"I'm not going to get into what I'd consider and what I have in mind," Biden told news anchor Jake Tapper during an Oct. 11 interview. "But there will be consequences."
Meanwhile, White House Press Secretary Karine Jean-Pierre said a policy review over the situation would be conducted. However, she gave no details about about the move, only remarking that the U.S. will be watching the situation closely "over the coming weeks and months."
Biden's remarks came a day after Sen. Bob Menendez (D-NJ), chairman of the Senate Foreign Relations Committee, called on Washington to immediately freeze all cooperation with Riyadh – including arms sales.
"There simply is no room to play both sides of this conflict," he wrote in a statement. "Either you support the rest of the free world in trying to stop a war criminal from violently wiping an entire country off the map, or you support him," referring to Russian President Vladimir Putin.
"The Kingdom of Saudi Arabia chose the latter in a terrible decision driven by economic self-interest." (Related: Saudi Arabia fortifies relations with Russia, thumbing its nose to the West.)
Senate Majority Leader Chuck Schumer (D-NY) also expressed outrage over the kingdom's decision through a tweet.
"What Saudi Arabia did to help Putin continue to wage his despicable, vicious war against Ukraine will long be remembered by Americans," he wrote. "We are looking at all the legislative tools to best deal with this appalling and deeply cynical action."
Biden's ire stemmed from a decision by the Organization of the Petroleum Exporting Countries (OPEC), of which Saudi Arabia is a founding member. Under the OPEC+ banner, the kingdom alongside its fellow oil-producing nations and non-member allies – including Russia, agreed to decrease oil production by two million barrels per day (bpd). This reduction on supply essentially set up an increase in gas prices as the 2022 U.S. midterm elections nears.
John Kirby, spokesman for the National Security Council, said Biden would work with Congress "to think through what the relationship ought to look like going forward."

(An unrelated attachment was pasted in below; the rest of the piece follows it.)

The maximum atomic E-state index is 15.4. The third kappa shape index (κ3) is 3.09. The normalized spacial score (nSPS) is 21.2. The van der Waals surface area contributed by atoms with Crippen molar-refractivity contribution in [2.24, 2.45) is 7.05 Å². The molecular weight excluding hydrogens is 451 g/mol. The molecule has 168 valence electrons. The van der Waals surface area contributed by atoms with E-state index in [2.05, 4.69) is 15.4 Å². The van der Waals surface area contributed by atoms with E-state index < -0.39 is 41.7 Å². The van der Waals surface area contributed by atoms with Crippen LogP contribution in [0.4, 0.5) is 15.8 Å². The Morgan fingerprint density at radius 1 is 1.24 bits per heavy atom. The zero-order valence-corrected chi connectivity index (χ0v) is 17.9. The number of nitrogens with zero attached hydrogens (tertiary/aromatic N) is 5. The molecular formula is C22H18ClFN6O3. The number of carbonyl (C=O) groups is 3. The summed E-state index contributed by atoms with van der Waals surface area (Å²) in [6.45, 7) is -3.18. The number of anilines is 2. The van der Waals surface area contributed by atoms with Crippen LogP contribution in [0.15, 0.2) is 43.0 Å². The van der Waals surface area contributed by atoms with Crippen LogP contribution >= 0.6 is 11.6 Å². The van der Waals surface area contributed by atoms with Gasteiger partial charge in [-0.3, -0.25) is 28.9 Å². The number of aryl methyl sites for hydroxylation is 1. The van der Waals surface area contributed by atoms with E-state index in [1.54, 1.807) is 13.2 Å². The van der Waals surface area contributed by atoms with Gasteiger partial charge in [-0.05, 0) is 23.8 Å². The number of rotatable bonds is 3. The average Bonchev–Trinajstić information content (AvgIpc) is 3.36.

"I think he's going to be willing to start to have those conversations right away," he added. I don't think this is anything that's going to have to wait or should wait, quite frankly, for much longer."
The kingdom, meanwhile, went on record to de-escalate the growing rift. Saudi Foreign Minister Prince Faisal bin Farhan explained that Washington and Riyadh shared a "strategic" partnership during an interview with the Al Arabiya news channel.
"Military cooperation between Riyadh and Washington serves the interest of both countries and has contributed to stability in the region," he said.
Bin Farhan also explained that the Oct. 5 decision to slash oil production by two million bpd was a "purely economic" measure taken with the unanimous agreement of the group's members. Moreover, the move sought to stabilize the oil market amid interest rate hikes by central banks and the prospect of a global recession.
U.S. officials had been trying to persuade the kingdom to eschew any plans to reduce production. Even Biden himself sought to convince Crown Prince Mohammed bin Salman, the Saudi prime minister, to increase oil output during his visit to the country last summer. Their efforts went in vain.
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Watch Fox News anchor Stuart Varney remark that Biden will only receive embarrassment instead of oil during his trip to Saudi Arabia.
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